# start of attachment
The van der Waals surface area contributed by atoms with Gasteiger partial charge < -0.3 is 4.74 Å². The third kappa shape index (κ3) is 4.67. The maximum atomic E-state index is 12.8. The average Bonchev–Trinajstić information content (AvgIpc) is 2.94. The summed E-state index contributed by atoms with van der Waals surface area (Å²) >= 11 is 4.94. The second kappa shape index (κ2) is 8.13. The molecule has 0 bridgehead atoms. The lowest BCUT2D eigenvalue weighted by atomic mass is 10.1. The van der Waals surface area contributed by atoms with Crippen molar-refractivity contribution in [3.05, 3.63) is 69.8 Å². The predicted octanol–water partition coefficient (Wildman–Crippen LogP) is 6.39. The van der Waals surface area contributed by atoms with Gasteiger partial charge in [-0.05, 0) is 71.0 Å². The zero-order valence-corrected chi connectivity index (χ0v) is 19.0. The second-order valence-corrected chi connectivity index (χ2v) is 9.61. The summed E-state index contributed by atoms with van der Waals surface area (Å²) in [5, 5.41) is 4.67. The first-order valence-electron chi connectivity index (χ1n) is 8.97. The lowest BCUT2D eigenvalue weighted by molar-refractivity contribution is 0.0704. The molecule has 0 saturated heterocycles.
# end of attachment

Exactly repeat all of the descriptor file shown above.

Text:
The van der Waals surface area contributed by atoms with Gasteiger partial charge < -0.3 is 4.74 Å². The third kappa shape index (κ3) is 4.67. The maximum atomic E-state index is 12.8. The average Bonchev–Trinajstić information content (AvgIpc) is 2.94. The summed E-state index contributed by atoms with van der Waals surface area (Å²) >= 11 is 4.94. The second kappa shape index (κ2) is 8.13. The molecule has 0 bridgehead atoms. The lowest BCUT2D eigenvalue weighted by atomic mass is 10.1. The van der Waals surface area contributed by atoms with Crippen molar-refractivity contribution in [3.05, 3.63) is 69.8 Å². The predicted octanol–water partition coefficient (Wildman–Crippen LogP) is 6.39. The van der Waals surface area contributed by atoms with Gasteiger partial charge in [-0.05, 0) is 71.0 Å². The zero-order valence-corrected chi connectivity index (χ0v) is 19.0. The second-order valence-corrected chi connectivity index (χ2v) is 9.61. The summed E-state index contributed by atoms with van der Waals surface area (Å²) in [5, 5.41) is 4.67. The first-order valence-electron chi connectivity index (χ1n) is 8.97. The lowest BCUT2D eigenvalue weighted by molar-refractivity contribution is 0.0704. The molecule has 0 saturated heterocycles.